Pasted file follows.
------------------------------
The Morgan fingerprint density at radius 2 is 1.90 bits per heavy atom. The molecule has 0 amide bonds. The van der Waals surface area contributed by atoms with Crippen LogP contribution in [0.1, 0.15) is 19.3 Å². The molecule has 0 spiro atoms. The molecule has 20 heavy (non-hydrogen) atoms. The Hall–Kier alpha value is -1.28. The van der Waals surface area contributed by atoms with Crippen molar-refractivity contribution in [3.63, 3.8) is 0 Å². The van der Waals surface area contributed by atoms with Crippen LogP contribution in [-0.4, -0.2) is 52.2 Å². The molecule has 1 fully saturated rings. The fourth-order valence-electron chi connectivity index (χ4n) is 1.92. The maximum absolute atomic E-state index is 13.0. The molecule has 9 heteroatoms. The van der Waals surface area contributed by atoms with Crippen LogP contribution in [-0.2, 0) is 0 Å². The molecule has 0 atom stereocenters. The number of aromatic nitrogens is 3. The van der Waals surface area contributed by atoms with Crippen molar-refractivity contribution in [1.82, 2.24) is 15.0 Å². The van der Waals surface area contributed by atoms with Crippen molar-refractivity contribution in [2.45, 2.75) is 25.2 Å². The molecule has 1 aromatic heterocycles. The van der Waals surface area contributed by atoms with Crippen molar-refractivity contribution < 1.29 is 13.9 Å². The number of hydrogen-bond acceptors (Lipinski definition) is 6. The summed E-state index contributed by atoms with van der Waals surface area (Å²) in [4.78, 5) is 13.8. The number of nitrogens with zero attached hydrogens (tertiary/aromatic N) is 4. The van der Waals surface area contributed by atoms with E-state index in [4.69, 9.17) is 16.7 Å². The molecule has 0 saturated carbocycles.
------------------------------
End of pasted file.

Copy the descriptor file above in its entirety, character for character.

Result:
The Morgan fingerprint density at radius 2 is 1.90 bits per heavy atom. The molecule has 0 amide bonds. The van der Waals surface area contributed by atoms with Crippen LogP contribution in [0.1, 0.15) is 19.3 Å². The molecule has 0 spiro atoms. The molecule has 20 heavy (non-hydrogen) atoms. The Hall–Kier alpha value is -1.28. The van der Waals surface area contributed by atoms with Crippen molar-refractivity contribution in [3.63, 3.8) is 0 Å². The van der Waals surface area contributed by atoms with Crippen LogP contribution in [-0.4, -0.2) is 52.2 Å². The molecule has 1 fully saturated rings. The fourth-order valence-electron chi connectivity index (χ4n) is 1.92. The maximum absolute atomic E-state index is 13.0. The molecule has 9 heteroatoms. The van der Waals surface area contributed by atoms with Crippen LogP contribution in [-0.2, 0) is 0 Å². The molecule has 0 atom stereocenters. The number of aromatic nitrogens is 3. The van der Waals surface area contributed by atoms with Crippen molar-refractivity contribution in [1.82, 2.24) is 15.0 Å². The van der Waals surface area contributed by atoms with Crippen molar-refractivity contribution in [2.45, 2.75) is 25.2 Å². The molecule has 1 aromatic heterocycles. The van der Waals surface area contributed by atoms with Crippen molar-refractivity contribution < 1.29 is 13.9 Å². The number of hydrogen-bond acceptors (Lipinski definition) is 6. The summed E-state index contributed by atoms with van der Waals surface area (Å²) in [4.78, 5) is 13.8. The number of nitrogens with zero attached hydrogens (tertiary/aromatic N) is 4. The van der Waals surface area contributed by atoms with E-state index in [4.69, 9.17) is 16.7 Å². The molecule has 0 saturated carbocycles.